Voluntary action, the state and the market (Soundings 60, Summer 2015)

Author: Andy Benson



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Andy Benson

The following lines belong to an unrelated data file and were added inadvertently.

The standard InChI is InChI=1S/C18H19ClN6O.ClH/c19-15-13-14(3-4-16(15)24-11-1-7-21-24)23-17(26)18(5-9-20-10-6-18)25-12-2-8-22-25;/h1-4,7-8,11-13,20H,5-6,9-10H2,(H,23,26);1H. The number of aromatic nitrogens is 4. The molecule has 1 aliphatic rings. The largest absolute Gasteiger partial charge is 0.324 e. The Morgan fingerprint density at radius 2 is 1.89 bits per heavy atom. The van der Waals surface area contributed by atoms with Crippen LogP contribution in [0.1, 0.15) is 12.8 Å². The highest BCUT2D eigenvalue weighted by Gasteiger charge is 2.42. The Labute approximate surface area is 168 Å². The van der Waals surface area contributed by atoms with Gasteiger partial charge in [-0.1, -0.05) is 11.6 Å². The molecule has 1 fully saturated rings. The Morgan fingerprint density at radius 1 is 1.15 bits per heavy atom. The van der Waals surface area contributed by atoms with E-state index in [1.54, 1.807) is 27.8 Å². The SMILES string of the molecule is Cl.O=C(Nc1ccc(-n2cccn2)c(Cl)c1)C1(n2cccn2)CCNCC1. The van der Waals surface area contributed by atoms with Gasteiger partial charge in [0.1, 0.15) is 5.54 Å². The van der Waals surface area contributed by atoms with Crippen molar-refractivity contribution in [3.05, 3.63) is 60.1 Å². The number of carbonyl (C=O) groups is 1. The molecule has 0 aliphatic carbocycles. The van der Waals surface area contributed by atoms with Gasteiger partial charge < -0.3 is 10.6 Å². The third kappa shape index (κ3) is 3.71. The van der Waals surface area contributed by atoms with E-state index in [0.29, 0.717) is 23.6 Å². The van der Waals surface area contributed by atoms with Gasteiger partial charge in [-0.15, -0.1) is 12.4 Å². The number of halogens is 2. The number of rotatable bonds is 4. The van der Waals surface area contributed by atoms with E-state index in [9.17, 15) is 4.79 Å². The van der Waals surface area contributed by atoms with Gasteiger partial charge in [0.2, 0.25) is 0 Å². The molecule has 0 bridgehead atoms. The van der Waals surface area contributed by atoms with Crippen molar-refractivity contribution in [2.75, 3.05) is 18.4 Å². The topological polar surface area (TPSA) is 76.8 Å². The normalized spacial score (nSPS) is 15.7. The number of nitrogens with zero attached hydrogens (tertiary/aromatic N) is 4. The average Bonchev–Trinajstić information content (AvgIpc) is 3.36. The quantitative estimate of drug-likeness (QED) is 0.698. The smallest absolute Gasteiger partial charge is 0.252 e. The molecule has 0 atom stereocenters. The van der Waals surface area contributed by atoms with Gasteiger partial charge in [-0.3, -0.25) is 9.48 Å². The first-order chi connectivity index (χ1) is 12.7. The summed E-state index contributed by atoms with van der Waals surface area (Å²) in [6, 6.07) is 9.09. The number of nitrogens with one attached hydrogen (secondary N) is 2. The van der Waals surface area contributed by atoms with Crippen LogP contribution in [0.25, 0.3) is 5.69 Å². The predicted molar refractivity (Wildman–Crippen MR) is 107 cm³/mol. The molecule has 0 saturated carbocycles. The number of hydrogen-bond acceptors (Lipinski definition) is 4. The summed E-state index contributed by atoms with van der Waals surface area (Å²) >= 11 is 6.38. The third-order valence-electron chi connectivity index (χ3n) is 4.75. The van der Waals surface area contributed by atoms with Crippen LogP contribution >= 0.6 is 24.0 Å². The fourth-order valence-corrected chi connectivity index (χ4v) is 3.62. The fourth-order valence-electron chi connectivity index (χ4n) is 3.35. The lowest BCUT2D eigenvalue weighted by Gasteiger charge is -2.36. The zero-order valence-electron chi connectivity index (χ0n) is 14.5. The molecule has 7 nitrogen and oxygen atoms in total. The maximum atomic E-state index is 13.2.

The world of voluntary action has suffered from the impact of neoliberal values and perspectives. What used to be known as the voluntary sector was first renamed the third sector (by New Labour) and then the ‘Voluntary, Community and Social Enterprise sector’ (under the Coalition government). In particular voluntary sector groups (VSGs) are affected by changing attitudes to social welfare and cuts to public services, and by the increased prominence of the private sector in delivering what services remain through outsourcing. Groups that could formerly rely on core funding for services that are best delivered independently now have to compete for funds with large private companies. They often now play a role further down the supply chain as subcontractors to the big companies, as has happened in the Work Programme, the privatisation of the Probation Service, and the privatisation of cancer care. There is a risk that the voluntary sector will disappear, and that groups will become indistinguishable from the private companies they currently compete with and supply. The National Council for Voluntary Organisations (NCVO) and Association of Chief Executives of Voluntary Organisations (ACEVO) have done little to challenge this. The National Coalition for Independent Action is campaigning for the defence of the sector.